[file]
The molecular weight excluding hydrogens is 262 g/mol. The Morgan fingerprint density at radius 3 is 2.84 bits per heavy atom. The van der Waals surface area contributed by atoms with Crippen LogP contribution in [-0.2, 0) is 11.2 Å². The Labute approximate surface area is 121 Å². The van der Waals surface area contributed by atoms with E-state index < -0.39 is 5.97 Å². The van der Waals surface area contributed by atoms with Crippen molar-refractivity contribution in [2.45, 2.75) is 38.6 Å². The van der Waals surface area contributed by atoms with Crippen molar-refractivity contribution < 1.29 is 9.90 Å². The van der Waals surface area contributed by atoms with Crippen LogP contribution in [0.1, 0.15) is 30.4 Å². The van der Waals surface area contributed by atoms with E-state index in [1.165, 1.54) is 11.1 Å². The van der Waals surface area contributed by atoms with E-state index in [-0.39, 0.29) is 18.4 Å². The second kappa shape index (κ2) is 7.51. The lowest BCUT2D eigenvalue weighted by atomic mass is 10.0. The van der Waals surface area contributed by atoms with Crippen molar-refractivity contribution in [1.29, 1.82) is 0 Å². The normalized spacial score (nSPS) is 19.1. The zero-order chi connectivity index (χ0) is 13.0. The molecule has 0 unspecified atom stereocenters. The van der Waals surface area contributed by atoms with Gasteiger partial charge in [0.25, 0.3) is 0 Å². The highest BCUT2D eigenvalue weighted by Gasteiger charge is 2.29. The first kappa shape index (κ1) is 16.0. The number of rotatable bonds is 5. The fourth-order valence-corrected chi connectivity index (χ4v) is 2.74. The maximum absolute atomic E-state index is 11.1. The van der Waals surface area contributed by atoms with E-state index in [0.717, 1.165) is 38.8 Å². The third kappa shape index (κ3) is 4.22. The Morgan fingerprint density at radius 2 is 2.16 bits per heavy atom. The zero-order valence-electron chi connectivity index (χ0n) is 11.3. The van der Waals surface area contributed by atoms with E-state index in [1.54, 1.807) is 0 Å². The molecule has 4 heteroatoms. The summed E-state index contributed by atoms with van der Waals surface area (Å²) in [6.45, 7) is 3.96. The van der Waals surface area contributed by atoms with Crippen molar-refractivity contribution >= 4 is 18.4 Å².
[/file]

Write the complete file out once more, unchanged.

The molecular weight excluding hydrogens is 262 g/mol. The Morgan fingerprint density at radius 3 is 2.84 bits per heavy atom. The van der Waals surface area contributed by atoms with Crippen LogP contribution in [-0.2, 0) is 11.2 Å². The Labute approximate surface area is 121 Å². The van der Waals surface area contributed by atoms with E-state index < -0.39 is 5.97 Å². The van der Waals surface area contributed by atoms with Crippen molar-refractivity contribution in [2.45, 2.75) is 38.6 Å². The van der Waals surface area contributed by atoms with Crippen molar-refractivity contribution < 1.29 is 9.90 Å². The van der Waals surface area contributed by atoms with Crippen LogP contribution in [0.1, 0.15) is 30.4 Å². The van der Waals surface area contributed by atoms with E-state index in [1.165, 1.54) is 11.1 Å². The van der Waals surface area contributed by atoms with E-state index in [-0.39, 0.29) is 18.4 Å². The second kappa shape index (κ2) is 7.51. The lowest BCUT2D eigenvalue weighted by atomic mass is 10.0. The van der Waals surface area contributed by atoms with Crippen molar-refractivity contribution in [1.29, 1.82) is 0 Å². The normalized spacial score (nSPS) is 19.1. The zero-order chi connectivity index (χ0) is 13.0. The molecule has 0 unspecified atom stereocenters. The van der Waals surface area contributed by atoms with Gasteiger partial charge in [0.25, 0.3) is 0 Å². The highest BCUT2D eigenvalue weighted by Gasteiger charge is 2.29. The first kappa shape index (κ1) is 16.0. The number of rotatable bonds is 5. The fourth-order valence-corrected chi connectivity index (χ4v) is 2.74. The maximum absolute atomic E-state index is 11.1. The van der Waals surface area contributed by atoms with E-state index in [0.717, 1.165) is 38.8 Å². The third kappa shape index (κ3) is 4.22. The Morgan fingerprint density at radius 2 is 2.16 bits per heavy atom. The zero-order valence-electron chi connectivity index (χ0n) is 11.3. The van der Waals surface area contributed by atoms with E-state index in [1.54, 1.807) is 0 Å². The molecule has 4 heteroatoms. The summed E-state index contributed by atoms with van der Waals surface area (Å²) in [6.45, 7) is 3.96. The van der Waals surface area contributed by atoms with Crippen molar-refractivity contribution >= 4 is 18.4 Å².